When all co-digestions are evaluated, yoghurt food matrix seemed to have no effect on phenolic bioavailability at all fractions (p > 0.05) while cream has inhibitory effects (p < 0.05) at all fractions. Similar effects were observed with other fermented products in recent literature. No differences have been detected among total phenolic compounds in detected during different stages of digestion, in the kefir with aronia (Aronia melanocarpa, a polyphenol-rich berry that is native to North America) (Du and Myracle 2018). The unique effect of cream might be related with its higher fat content.

Chocolate consumption with milk has been linked to a decrease in flavonoid bioavailability due to dual bonds formed between chocolate flavonoids and milk proteins (Serafini et al. 2009). In another study, effect of milk on dietary polyphenols in tea was studied by an in vivo method and decreasing effect of semi-skimmed milk on the bioavailability of tea polyphenols was reported (Langley-Evans 2000a).

Effect on TAC

None of the co-digestions increased bioavailability of anthocyanins in IN fraction (Fig. 1). In contrast, yoghurt and milk as food matrices had decreasing effects on the anthocyanin bioavailability. This effect might be related with the interaction and great affinity between milk proteins and anthocyanins (Trigueros et al. 2014). Soymilk increased the bioavailability of anthocyanin at the PG fraction. Similar effects of soymilk on the bioavailability of phenolic compounds was mentioned in previous section. Difference was not statistically significant (p > 0.05) in IN fraction, while SC + Yoghurt and SC + Milk showed the lowest values. All samples of cream, milk, soymilk, yoghurt and probiotic yoghurt decreased the bioavailability of anthocyanins, in the OUT fraction. According to a study on anthocyanin bioavailability during strawberry co-digestion with cream in vivo, pelargonidin-3-glucoside content in serum did not change during 0–24 h whereas it dropped between 0 and 2 h in single material strawberry. Increase in pelargonidin-3-glucoside content was evident after 5–8 h following the consumption of cream and this was related with cream functioning as an increasing factor for the time necessary for strawberry digestion (Mullen et al. 2008).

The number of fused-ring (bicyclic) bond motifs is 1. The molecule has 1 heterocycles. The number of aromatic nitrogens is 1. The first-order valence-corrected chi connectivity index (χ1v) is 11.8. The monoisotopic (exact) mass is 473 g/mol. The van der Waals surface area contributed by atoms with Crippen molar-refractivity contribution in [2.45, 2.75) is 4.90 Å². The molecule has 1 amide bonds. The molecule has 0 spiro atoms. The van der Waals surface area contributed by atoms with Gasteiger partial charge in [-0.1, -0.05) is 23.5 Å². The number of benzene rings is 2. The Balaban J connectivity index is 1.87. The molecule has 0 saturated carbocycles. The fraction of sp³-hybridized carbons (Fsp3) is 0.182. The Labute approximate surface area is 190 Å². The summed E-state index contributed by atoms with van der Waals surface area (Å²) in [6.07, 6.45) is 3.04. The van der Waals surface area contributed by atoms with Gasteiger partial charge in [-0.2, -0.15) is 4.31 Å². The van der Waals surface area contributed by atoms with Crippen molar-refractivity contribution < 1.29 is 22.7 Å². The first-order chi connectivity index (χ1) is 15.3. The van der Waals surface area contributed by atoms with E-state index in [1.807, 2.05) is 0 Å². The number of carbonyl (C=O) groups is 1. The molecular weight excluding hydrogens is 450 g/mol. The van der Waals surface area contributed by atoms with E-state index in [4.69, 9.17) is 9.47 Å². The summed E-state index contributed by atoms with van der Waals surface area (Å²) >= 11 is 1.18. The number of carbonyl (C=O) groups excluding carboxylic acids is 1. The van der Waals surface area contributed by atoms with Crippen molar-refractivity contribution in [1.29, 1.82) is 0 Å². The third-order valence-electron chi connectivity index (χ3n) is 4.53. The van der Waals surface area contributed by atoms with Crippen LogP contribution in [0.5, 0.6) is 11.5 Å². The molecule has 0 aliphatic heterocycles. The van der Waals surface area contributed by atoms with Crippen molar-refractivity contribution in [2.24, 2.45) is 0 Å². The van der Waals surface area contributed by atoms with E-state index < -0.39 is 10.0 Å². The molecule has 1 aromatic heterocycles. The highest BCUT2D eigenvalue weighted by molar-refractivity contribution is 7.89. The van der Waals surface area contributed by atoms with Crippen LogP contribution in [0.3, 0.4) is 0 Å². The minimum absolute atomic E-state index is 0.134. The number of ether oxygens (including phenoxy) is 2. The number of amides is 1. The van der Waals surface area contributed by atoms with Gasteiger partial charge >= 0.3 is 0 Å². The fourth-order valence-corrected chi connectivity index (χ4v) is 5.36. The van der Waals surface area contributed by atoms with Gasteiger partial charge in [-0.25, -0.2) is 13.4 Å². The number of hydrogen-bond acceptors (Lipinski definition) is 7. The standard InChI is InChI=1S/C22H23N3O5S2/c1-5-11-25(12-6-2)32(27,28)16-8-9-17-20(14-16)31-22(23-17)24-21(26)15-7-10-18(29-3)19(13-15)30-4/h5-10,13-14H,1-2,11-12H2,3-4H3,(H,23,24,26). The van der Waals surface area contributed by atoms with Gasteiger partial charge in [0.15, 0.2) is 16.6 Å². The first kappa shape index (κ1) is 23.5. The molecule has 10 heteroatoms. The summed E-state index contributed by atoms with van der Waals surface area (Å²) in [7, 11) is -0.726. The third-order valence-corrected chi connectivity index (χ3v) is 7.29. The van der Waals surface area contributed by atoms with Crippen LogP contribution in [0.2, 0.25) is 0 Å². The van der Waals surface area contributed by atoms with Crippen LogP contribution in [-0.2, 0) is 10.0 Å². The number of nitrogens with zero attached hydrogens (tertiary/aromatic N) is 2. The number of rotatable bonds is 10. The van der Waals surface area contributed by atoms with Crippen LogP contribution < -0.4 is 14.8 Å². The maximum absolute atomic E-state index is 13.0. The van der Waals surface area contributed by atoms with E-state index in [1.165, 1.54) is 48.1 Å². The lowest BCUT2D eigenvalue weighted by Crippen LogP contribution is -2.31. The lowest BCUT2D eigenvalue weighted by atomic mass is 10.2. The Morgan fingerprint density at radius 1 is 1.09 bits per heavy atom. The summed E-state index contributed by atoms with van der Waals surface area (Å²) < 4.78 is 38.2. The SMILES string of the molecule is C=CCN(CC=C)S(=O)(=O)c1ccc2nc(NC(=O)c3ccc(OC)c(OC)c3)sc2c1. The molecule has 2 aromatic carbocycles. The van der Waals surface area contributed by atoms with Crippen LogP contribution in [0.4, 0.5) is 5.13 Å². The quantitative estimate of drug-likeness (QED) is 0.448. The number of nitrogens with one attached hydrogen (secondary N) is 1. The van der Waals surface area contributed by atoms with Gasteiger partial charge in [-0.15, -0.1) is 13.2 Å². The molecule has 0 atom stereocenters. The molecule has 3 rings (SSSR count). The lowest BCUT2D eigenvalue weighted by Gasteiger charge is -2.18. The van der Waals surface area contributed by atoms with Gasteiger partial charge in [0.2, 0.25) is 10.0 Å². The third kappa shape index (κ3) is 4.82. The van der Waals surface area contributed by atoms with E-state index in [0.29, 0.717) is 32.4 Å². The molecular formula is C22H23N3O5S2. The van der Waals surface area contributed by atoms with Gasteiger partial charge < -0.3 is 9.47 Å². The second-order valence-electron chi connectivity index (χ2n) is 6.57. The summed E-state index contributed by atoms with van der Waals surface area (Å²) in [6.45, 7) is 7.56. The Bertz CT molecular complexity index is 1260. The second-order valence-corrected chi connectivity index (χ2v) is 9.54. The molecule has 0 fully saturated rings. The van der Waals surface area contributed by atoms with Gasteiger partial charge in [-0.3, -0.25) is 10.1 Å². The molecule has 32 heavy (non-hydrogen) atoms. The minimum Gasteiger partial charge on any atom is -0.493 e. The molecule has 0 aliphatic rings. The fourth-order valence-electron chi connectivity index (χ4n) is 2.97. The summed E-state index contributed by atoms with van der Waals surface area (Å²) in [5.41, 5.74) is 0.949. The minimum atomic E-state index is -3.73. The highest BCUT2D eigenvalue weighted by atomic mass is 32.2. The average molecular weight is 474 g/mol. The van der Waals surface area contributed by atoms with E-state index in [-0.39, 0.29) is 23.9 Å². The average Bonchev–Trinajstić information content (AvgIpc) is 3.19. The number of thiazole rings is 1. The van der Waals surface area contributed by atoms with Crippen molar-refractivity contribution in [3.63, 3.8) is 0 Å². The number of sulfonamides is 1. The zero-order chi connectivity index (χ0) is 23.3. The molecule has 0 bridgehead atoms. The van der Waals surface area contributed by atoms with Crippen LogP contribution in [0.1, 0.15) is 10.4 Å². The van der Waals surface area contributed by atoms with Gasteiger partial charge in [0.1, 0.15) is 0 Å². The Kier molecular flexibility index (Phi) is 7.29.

Fig. 1

Changes in total anthocyanin contents (mg cyn-3-glu/100 g fresh weight) in each fraction obtained from in vitro GI digestion after simulating consumption of sour cherry with other foods. SC, sour cherry; PG, fraction leaving the stomach; IN, fraction absorbed in serum; OUT, fraction not absorbed in serum. Different letters for foodstuffs in the same series represent significant difference at p < 0.05

Effects on TAA

Total antioxidant activity (TAA) results obtained by DPPH method were given in Table 4a. When expected and obtained values were compared; soymilk with sour cherry were found to have inhibitory effect in all PG, IN and OUT fractions. Nearly all combinations had inhibitory effects in IN conditions, except for cream and probiotic yoghurt which had no effects.
Table 4

Changes in (a) antioxidant activity by DPPH method, (b) total antioxidant activity by ABTS method for sour cherry (SC) after co-digestion with other foods

 

PG

IN

OUT

(mg TE/100 g fresh fruit)

Effect

Effect

Effect

(a)

SC control

1398.1 ± 10.6a

 

86.0 ± 0.9ab

 

36.4 ± 8.7d

 

SC + Milk

 O

1361.1 ± 2.0a

I

62.5 ± 11.5bc

I

134.1 ± 50.2c

P

 E

1529.0 ± 3.7

 

87.1 ± 2.4

 

45.1 ± 13.2

 

SC + Yoghurt

 O

1117.7 ± 11.7b

I

56.9 ± 17.7c

I

381.7 ± 33.4a

U

 E

1627.4 ± 67.1

 

95.7 ± 11.3

 

38.0 ± 11.0

 

SC + Probiotic Yoghurt

 O

1292.7 ± 71.8ab

I

64.6 ± 17.1bc

U

217.0 ± 13.2b

I

 E

1775.5 ± 3.3

 

90.6 ± 7.3

 

145.7 ± 14b

 

SC + Soy Milk

O

661.5 ± 5.9c

I

4.4 ± 0.6d

I

33.9 ± 2.1d

I

E

1499.3 ± 37.7